Anglepoise Desk Lamps
The word 'Anglepoise' is often used as a generic reference to balanced spring lighting, much like 'Hoover' has become the generic name for vacuum cleaners or 'JCB' for diggers. Anglepoise desk lamps are often imitated but never bettered. In actual fact, Anglepoise is the registered trademark of arguably the most distinctive, desirable and quintessentially British lighting design of the vintage 20th and modern 21st century.
The Anglepoise invention
In 1931 George Carwardine developed a theoretic concept of balancing weights with springs, cranks and levels. From this, in 1933 the first 4 spring industrial lamp was designed, followed by a three spring version for the domestic market in 1935. This was the Anglepoise desk lamp that we all recognise today.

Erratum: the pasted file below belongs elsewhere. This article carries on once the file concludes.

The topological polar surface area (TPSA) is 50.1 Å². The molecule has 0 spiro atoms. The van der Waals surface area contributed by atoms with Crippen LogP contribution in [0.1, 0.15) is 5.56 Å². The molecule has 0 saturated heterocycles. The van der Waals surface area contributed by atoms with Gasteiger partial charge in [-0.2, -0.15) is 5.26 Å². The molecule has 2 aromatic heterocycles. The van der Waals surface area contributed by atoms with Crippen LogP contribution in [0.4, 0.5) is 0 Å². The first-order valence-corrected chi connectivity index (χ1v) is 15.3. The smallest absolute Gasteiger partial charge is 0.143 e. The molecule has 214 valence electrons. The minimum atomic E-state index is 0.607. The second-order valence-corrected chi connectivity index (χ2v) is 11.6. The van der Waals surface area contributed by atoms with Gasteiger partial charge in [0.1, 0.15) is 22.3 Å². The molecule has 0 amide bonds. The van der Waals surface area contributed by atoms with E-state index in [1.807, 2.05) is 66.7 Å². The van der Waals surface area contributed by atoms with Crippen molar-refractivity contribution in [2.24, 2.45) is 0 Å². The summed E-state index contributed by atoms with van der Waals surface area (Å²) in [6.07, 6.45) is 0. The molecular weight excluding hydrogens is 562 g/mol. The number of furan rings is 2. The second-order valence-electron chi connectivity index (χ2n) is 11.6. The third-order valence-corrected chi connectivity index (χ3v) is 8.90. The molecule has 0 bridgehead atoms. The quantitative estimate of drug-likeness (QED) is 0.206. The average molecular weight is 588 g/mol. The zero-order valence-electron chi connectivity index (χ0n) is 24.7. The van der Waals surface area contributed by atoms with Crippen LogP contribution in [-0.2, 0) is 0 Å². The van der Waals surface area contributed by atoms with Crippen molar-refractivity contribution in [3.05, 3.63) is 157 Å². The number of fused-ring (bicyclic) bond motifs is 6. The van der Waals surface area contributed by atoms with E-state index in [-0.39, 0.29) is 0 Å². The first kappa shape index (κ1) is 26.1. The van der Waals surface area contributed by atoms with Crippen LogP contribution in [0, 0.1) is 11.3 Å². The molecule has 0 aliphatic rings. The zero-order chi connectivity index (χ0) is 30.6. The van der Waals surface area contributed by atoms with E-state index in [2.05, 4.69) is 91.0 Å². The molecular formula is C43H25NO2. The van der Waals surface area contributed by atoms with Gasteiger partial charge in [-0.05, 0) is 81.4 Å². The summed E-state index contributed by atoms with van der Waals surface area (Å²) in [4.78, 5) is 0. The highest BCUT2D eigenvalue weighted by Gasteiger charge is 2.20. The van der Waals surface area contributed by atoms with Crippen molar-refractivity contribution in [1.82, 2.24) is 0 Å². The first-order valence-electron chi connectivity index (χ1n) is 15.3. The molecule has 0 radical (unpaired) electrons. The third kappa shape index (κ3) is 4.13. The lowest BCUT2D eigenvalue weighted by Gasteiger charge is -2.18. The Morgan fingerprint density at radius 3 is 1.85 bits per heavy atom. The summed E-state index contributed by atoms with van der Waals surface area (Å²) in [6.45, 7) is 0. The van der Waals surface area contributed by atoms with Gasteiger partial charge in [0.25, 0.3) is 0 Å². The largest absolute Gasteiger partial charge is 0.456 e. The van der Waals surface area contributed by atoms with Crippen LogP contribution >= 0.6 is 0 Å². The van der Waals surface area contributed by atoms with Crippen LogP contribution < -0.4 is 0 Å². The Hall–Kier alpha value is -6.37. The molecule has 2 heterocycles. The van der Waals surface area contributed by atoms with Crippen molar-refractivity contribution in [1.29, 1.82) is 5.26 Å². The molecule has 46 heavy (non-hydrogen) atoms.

History of Anglepoise desk lamps
The first Anglepoise desk lamp was called the Original 1227. This classic design has been refined ever since. Other notable milestone launches included Model 75 in the 1960s, Model 90 in the 70s and the apex 90 collection in the 1980s.
Anglepoise desk lamps today
The Original 1227 is available in mini, standard, brass and giant variations. So too is Type 75. These are complemented by the type 1228 collection designed by Sir Kenneth Grange, the Type C LED collection and the studio edition collection, which is based on the original 1227 mini. Special type 75 editions one, two and three, launched in 2014, 2015 and 2016 respectively, feature the colourful design work of Paul Smith whilst a remodelling of type 75 by Margaret Howell was launched in 2016. Choose an Anglepoise lamp made from steel or metal .
Anglepoise provenance and design
Such is the impact of their timeless design, Anglepoise desk lamps have featured in songs, in literature and even on stamps. Their design is also expressed in computer animation giant Pixar logo, having featured in the studio's groundbreaking Luxo Jr short in the 1980s. Through this rich populist heritage, quality of build and superiority of design, Anglepoise desk lamps are, today, as desirable to the collector as they are to the modern homemaker.